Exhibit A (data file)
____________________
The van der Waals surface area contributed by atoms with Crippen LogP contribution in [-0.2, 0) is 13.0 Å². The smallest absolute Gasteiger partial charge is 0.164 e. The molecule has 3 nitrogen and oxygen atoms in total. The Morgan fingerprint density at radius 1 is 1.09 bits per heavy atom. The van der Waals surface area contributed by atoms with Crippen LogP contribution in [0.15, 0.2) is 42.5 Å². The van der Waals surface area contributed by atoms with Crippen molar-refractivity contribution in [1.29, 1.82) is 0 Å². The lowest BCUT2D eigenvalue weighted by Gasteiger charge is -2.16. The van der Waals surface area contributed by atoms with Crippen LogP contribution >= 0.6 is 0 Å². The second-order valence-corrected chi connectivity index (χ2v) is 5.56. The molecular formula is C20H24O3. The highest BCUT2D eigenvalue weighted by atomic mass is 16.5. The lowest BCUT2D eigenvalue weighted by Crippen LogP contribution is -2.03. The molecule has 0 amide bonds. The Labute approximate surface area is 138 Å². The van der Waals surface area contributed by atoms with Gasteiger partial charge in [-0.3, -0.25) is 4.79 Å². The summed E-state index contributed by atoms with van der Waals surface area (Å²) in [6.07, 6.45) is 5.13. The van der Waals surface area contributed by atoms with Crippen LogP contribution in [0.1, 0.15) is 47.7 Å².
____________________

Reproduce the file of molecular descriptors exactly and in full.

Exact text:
The van der Waals surface area contributed by atoms with Crippen LogP contribution in [-0.2, 0) is 13.0 Å². The smallest absolute Gasteiger partial charge is 0.164 e. The molecule has 3 nitrogen and oxygen atoms in total. The Morgan fingerprint density at radius 1 is 1.09 bits per heavy atom. The van der Waals surface area contributed by atoms with Crippen LogP contribution in [0.15, 0.2) is 42.5 Å². The van der Waals surface area contributed by atoms with Crippen molar-refractivity contribution in [1.29, 1.82) is 0 Å². The lowest BCUT2D eigenvalue weighted by Gasteiger charge is -2.16. The van der Waals surface area contributed by atoms with Crippen LogP contribution >= 0.6 is 0 Å². The second-order valence-corrected chi connectivity index (χ2v) is 5.56. The molecular formula is C20H24O3. The highest BCUT2D eigenvalue weighted by atomic mass is 16.5. The lowest BCUT2D eigenvalue weighted by Crippen LogP contribution is -2.03. The molecule has 0 amide bonds. The Labute approximate surface area is 138 Å². The van der Waals surface area contributed by atoms with Gasteiger partial charge in [-0.3, -0.25) is 4.79 Å². The summed E-state index contributed by atoms with van der Waals surface area (Å²) in [6.07, 6.45) is 5.13. The van der Waals surface area contributed by atoms with Crippen LogP contribution in [0.1, 0.15) is 47.7 Å².